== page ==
Eat: Omachi has a retro arcade street called Omachi Meitengai, which offers local eateries and shops. It’s worth wandering along to find izakaya and teppanyaki-style dining, Japanese comfort food, and more. On the main street, keep an eye out for some of the local delicacies, which include Omachi Kurobuta Pork and Kurobe Dam Curry. The curry dish represents the actual dam, with rice served in the shape of the embankment and the curry representing the water behind it – fun!

For the more adventurous, you can sample game meat such as deer katsu and shabu, along with… locusts! What’s a ski holiday without a bit of excitement?

Après: Love sake? This is the place for it. You can explore the city’s three sake distilleries for sake tasting. They’re made from locally produced rice and alpine waters from the Northern Japan Alps, with generations of history behind them. Then bed down in the historic Omachi Onsenkyo area, known for its onsen and ryokan (Japanese-style, traditional inn accommodation).

Otari

Otari is the perfect accompaniment to the lively streets of Hakuba. This sweet and quiet village is tucked deep into the valley, and the perfect place to go to wind down by night while still enjoying big snow by day.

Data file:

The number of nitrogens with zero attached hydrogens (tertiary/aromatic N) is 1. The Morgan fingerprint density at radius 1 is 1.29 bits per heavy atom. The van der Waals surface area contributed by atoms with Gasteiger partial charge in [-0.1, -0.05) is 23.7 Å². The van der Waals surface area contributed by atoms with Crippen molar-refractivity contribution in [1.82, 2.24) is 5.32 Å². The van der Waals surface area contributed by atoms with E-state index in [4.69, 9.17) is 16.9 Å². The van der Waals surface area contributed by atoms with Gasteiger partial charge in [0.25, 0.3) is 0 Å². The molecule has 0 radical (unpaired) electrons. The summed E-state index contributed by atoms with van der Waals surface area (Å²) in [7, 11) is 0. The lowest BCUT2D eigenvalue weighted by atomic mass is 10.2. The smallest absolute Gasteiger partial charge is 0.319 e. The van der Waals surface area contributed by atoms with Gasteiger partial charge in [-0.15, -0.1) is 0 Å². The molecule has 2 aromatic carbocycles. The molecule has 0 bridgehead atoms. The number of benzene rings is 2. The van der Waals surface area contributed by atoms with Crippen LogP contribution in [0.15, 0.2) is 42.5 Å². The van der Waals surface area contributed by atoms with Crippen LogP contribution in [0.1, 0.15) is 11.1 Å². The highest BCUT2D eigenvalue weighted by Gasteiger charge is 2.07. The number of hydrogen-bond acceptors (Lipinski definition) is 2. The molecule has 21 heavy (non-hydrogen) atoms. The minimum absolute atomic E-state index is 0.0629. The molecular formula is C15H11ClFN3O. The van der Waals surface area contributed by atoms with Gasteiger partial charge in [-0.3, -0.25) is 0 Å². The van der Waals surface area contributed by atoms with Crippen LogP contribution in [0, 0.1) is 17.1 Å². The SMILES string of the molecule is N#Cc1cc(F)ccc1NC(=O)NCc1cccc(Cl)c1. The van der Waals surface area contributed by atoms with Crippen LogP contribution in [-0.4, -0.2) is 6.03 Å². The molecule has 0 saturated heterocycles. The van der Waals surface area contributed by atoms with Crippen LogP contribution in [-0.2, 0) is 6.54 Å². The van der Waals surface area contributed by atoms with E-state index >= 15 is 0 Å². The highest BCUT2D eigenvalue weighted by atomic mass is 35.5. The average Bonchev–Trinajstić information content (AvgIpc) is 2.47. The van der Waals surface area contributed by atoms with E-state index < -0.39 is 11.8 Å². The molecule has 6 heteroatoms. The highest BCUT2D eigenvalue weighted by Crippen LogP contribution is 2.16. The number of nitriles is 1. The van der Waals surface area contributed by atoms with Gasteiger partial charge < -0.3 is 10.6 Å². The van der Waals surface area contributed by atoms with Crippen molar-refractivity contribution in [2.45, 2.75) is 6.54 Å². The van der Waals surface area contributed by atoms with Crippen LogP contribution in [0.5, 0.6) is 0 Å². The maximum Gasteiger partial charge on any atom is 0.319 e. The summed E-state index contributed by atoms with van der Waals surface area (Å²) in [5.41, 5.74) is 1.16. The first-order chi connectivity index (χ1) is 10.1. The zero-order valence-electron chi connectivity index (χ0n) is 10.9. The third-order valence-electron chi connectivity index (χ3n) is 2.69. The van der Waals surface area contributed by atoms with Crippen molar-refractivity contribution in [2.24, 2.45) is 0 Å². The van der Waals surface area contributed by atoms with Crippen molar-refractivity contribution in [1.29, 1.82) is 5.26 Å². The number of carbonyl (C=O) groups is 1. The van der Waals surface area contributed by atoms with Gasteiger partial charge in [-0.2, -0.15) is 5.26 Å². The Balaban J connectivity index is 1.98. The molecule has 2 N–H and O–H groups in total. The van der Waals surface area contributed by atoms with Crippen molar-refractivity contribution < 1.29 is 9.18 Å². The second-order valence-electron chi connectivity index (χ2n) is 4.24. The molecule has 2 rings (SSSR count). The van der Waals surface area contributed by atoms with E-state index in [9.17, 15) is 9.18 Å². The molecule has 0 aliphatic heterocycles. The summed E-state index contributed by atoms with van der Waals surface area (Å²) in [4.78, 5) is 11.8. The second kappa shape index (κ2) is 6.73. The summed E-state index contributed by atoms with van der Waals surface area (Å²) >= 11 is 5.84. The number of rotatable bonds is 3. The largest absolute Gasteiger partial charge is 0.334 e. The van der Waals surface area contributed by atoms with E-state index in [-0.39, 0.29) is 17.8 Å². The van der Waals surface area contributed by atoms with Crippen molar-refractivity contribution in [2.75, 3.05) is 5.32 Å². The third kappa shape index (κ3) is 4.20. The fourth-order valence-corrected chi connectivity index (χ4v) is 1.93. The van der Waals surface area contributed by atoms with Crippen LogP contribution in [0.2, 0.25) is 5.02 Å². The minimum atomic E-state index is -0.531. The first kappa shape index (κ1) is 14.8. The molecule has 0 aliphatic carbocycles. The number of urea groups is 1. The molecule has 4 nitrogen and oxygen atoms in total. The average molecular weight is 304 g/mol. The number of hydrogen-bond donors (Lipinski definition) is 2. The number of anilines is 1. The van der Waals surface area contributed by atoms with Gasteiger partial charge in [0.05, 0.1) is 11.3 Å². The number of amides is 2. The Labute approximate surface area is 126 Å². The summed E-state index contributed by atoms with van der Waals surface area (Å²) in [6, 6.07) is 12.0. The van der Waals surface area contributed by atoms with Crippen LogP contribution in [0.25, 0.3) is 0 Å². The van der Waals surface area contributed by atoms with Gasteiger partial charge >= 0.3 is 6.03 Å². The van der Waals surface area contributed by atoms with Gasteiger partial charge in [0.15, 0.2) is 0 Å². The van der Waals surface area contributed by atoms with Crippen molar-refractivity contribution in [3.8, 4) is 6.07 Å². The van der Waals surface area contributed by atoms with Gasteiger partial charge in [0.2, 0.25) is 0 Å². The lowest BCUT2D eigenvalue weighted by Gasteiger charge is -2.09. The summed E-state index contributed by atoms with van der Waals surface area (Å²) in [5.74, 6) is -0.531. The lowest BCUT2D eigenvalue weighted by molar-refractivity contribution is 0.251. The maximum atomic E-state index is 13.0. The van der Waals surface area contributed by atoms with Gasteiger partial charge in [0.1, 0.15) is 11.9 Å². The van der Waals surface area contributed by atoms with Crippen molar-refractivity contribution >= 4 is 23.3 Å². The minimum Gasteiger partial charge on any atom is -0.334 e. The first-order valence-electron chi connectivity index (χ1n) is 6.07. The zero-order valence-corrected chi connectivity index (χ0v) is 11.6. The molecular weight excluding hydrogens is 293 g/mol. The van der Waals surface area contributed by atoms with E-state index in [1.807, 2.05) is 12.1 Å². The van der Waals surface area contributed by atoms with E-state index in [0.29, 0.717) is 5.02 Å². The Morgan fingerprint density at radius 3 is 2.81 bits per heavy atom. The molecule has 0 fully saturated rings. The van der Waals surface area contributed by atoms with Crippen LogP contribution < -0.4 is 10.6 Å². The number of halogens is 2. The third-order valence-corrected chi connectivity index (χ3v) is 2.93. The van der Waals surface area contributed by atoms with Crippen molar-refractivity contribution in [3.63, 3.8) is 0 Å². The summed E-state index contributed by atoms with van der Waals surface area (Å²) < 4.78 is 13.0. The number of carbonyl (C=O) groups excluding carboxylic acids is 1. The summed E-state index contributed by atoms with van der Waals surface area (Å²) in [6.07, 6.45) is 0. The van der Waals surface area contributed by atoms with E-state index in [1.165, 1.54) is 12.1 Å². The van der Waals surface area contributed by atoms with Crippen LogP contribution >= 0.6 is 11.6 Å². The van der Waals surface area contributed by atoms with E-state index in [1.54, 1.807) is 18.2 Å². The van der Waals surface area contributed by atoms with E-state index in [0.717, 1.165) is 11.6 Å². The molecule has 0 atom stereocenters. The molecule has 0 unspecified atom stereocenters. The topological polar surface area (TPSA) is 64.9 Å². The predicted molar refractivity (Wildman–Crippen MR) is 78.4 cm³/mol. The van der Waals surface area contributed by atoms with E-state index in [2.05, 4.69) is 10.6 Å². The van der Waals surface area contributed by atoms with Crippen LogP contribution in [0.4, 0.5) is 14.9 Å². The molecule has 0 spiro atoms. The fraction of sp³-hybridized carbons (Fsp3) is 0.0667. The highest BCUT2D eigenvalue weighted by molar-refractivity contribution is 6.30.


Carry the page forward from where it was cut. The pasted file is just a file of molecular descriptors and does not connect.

Ski: Powder tree ski lovers will have heard about Hakuba Cortina Snow Resort, full of perfectly spaced tree runs for mega powder days. It’s also interconnected with Hakuba Norikura Onsen Snow Resort, where you’ll enjoy little to no lift lines and an authentic type of charm. You’ll also find the little-known yet enormous Tsugaike Mountain Resort, the second-biggest in the area, with plenty of backcountry access and terrain parks for those who want to shred hard.

Eat: This is the kind of village where you want to get out and explore the roadside station, which showcases lots of fresh, local produce and original merchandise. Otari pickles, for example, are one of the must-have local delicacies; they’re sweet and salty, made with a secret soy sauce, and go well with a bowl of hot rice or a drink. Bonus fun fact – back in the day they were a valuable source of nutrition in winter when vegetables weren’t available. Another traditional, and delicious, Otari food is chanoko, a type of dumpling with the dough made from boiled potatoes, soba flour, and wheat flour. See if you can find unique fillings such as miso, pumpkin, spicy eggplant… yum!

Après: Less dancing on tables, more wine by the fire in the lodge that you’re staying in. Otari also has an onsen at each of the ski resorts, which makes for a convenient heaven after a big day on the slopes. Or check out Cortina’s Wonder Village, with kamakura (also known as igloos) and other fun activities.

Save the date! Super early bird specials for the 2021-22 Hakuba Valley Season Pass start August 11 – stay tuned for more details.

Ready to discover Japan’s largest resort? Find out more about Hakuba Valley here. 

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The 5 best snow adventures in Japan's Hakuba Valley